[cryptography] Oddity in common bcrypt implementation

Marsh Ray marsh at extendedsubset.com
Tue Jun 28 13:43:19 EDT 2011

On 06/28/2011 12:01 PM, Paul Hoffman wrote:
> And this discussion of ASCII and internationalization has what to do
> with cryptography, asks the person on the list is who is probably
> most capable of arguing about it but won't? [1]

It's highly relevant to the implementation of cryptographic systems as 
Nico mentioned because interoperability depends on it and the nature of 
cryptographic authentication systems tends to obscure the problems.

Sometimes security vulnerabilities result. The old LM LanMan password 
hashing scheme uppercased everything for no good reason. Perhaps they 
did it out of the desire to avoid issues with accented lower case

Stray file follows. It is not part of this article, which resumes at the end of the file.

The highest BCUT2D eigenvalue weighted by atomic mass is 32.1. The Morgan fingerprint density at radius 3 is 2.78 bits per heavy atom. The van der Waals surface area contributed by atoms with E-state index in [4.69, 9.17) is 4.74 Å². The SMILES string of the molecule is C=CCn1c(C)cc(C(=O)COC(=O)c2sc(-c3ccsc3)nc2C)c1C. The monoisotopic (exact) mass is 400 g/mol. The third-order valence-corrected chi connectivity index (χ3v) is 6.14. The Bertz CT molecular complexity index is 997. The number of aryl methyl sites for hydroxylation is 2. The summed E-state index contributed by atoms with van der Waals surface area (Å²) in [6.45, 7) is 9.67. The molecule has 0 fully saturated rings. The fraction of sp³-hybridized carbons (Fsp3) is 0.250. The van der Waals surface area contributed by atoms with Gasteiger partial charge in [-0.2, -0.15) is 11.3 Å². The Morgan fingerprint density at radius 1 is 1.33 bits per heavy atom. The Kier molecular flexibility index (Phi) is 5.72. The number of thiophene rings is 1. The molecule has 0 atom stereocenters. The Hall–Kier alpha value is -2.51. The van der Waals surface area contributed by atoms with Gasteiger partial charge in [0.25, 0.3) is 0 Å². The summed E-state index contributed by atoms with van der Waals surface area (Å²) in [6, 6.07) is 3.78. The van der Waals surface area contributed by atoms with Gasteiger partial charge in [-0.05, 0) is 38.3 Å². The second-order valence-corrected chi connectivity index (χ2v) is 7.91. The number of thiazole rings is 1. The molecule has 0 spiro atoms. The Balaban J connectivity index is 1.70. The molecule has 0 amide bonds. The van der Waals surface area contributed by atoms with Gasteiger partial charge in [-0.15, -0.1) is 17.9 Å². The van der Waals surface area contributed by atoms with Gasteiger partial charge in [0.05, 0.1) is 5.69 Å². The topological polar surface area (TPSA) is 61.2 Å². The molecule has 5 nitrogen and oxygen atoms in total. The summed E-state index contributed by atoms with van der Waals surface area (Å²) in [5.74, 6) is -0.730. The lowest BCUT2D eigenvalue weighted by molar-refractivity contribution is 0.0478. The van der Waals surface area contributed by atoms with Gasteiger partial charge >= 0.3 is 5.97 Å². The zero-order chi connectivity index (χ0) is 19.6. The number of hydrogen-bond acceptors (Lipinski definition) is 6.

Look at these test vectors for PBKDF2:

None of them have the high bit set on any password character! Seems like 
there was a recent bcrypt implementation issue that escaped notice for a 
long time due to test vectors having this same property and some 
cryptographically weak credentials were issued as a result.

1 of 8 bits of the key material is strongly biased towards 0. This loss 
of entropy is especially significant when the entirety of the input is 
limited to 8 or so chars as is common.

Wow, this sounds a lot like the way 64-bit DES was weakened to 56 bits.

- Marsh

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